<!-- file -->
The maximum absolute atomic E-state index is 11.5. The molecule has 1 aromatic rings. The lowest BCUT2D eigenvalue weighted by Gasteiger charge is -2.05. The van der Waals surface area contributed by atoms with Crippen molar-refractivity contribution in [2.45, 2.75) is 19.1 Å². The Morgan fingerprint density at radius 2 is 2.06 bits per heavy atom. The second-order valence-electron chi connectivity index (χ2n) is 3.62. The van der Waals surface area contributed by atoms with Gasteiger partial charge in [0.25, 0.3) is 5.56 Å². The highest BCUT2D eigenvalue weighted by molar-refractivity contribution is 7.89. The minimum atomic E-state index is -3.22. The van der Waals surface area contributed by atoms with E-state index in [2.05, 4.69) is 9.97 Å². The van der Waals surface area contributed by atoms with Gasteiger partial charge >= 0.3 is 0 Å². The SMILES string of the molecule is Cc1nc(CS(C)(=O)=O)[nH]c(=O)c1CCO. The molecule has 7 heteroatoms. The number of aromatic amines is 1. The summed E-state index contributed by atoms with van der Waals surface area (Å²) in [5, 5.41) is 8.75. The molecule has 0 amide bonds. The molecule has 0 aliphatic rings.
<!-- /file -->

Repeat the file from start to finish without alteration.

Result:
The maximum absolute atomic E-state index is 11.5. The molecule has 1 aromatic rings. The lowest BCUT2D eigenvalue weighted by Gasteiger charge is -2.05. The van der Waals surface area contributed by atoms with Crippen molar-refractivity contribution in [2.45, 2.75) is 19.1 Å². The Morgan fingerprint density at radius 2 is 2.06 bits per heavy atom. The second-order valence-electron chi connectivity index (χ2n) is 3.62. The van der Waals surface area contributed by atoms with Gasteiger partial charge in [0.25, 0.3) is 5.56 Å². The highest BCUT2D eigenvalue weighted by molar-refractivity contribution is 7.89. The minimum atomic E-state index is -3.22. The van der Waals surface area contributed by atoms with E-state index in [2.05, 4.69) is 9.97 Å². The van der Waals surface area contributed by atoms with Gasteiger partial charge >= 0.3 is 0 Å². The SMILES string of the molecule is Cc1nc(CS(C)(=O)=O)[nH]c(=O)c1CCO. The molecule has 7 heteroatoms. The number of aromatic amines is 1. The summed E-state index contributed by atoms with van der Waals surface area (Å²) in [5, 5.41) is 8.75. The molecule has 0 amide bonds. The molecule has 0 aliphatic rings.